Make it Rain in Indianapolis with “Raindrop”

The interplay of humans and nature is expressed through the movement of water. Floods are only disasters when there are structures built in flood plains that are not designed to withstand water inundation. High concentrations of waste from population density only overflow into natural systems when the sewer is not designed to manage the influx of storm water in the system. Building in wetlands displaces the earth’s capacity to absorb water, and inevitably there will be an increase in nearby and downstream flooding and runoff from the loss of infiltration zones.

The Raindrop App from trackaraindrop.org, created to map the “track of a raindrop” as it moves from your geo-location (collected by the app if you enable location services – a pop up will request this) through the sewer system and water filtration plant before re-entry into the environment. Some droplets do not make it to their final destination during storm surges and especially during 1oo year events like the winter of 2013-2014. This web app, created with Google Maps API and jQueryMobile, allows you to “make it rain” and see the movement of water through the sewer system as intensity of downfall changes.

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Normal

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Sewage Overflow

During a bigger storm event, Combined Sewer systems can overflow into natural streams. Choose this option to see where this occurs.

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100 Year Flood

There is a 1 in 100 chance of this magnitude of flooding happening in a given year. Choose this option to see the areas that would flood.

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Notice that “question mark” icons arise as the water flow intensity increases. This is to visualize that the sewer systems are combined, which means that high water events overburden the system and the storm water mixes with sewer water. This overburden and mixture results in all contaminants poured into the sewer spilling directly into the environment without passing through the filtration plant first. Below are the list of contaminants found at overflow sites ( Information collected from the IDEM List of Impaired Waters).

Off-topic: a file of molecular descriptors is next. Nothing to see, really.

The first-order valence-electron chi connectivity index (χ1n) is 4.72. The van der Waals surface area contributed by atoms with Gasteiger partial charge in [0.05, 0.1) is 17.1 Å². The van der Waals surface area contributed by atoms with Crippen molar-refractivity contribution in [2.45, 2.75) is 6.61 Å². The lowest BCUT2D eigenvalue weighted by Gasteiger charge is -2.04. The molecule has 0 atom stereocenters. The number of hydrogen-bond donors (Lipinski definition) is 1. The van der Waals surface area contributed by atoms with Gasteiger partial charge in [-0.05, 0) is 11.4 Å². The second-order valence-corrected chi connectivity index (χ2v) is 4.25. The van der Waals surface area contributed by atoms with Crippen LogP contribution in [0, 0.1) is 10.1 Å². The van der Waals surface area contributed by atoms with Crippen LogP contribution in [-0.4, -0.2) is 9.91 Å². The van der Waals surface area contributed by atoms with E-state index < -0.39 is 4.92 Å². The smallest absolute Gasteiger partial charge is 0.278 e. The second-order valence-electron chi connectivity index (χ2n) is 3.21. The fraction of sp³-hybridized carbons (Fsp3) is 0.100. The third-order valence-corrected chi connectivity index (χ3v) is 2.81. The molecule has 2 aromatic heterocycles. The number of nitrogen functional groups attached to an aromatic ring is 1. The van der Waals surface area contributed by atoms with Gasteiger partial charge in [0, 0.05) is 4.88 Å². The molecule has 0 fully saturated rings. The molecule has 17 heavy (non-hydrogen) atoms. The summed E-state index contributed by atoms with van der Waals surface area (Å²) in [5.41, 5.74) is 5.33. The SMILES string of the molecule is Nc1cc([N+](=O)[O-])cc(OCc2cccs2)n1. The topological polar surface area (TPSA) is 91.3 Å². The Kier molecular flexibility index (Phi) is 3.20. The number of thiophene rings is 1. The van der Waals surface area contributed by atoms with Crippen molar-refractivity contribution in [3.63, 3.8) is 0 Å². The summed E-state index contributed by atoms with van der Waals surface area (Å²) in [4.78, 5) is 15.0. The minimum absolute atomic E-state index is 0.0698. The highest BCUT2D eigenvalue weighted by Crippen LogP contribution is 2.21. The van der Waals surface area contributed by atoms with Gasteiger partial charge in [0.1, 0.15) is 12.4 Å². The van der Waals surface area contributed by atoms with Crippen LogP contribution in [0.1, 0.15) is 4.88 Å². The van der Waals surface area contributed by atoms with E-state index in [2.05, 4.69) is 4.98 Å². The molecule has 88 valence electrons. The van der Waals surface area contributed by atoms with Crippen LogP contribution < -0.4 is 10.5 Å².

Art in nature allows for a fun way to enhance the observer’s understanding of nature. However, The challenge to the artist is to create something that goes beyond the expected nature interpretation signs commonly provided by rangers and caretakers for large park systems, and create an interesting medium that conveys information that is relevant to both the specific micro-ecosystem and the observers themselves.

The installation, beginning at the Indianapolis Museum of Art’s 100 Acre Nature Trails, by New York-based artist Mary Miss, b. 1944 (FLOW: Can You See the River? 2012, Marker Locations and Interactive Map) follows the river through the city from Butler University to the White River State Park downtown. The intention is to highlight the important points to understanding the human impacts on the White River Watershed.

flowThe interpretive signs include information on flood levels to visualize the flux  in appearance as water levels change throughout the year. This installation examines the movement of water through the watershed, and the installation of red markers correspond with pins on an interactive map.

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Some of the map points include:

Sewer Towers, Dams, Bridges, Wetlands, Levee Gates, Storm Sewers, The Canal Infrastructure, Green Infrastructure, and the Indianapolis Deep Tunnel Project.

 

List of Contaminants Found in Downtown Indianapolis Sample Set

Chlorinated Solvents – Commonly used in dry cleaning, machining, and tool and die cutting.

E. Coli – This is a type of bacteria found in the feces of warm-blooded animals. High concentrations of e. coli indicates water quality problems and can make people sick.

Impaired biotic communities (IBCs) –There are unhealthy fish and/or aquatic invertebrate (e.g. insects, mussels) communities. IBCs are an indicator of water quality problems.

Metals – High concentrations of heavy metals like lead, nickel, and iron in the water can harm the body functions of critters living in the water.

Petroleum Hydrocarbons – Could be anything derived from petroleum compounds; oil refining, gas stations with leaking underground tanks, parts cleaning solvents, automotive manufacturing, automotive repair, or auto salvage.


Learn more about pollution from the Upper White River Watershed Alliance.

Margaret Spyker

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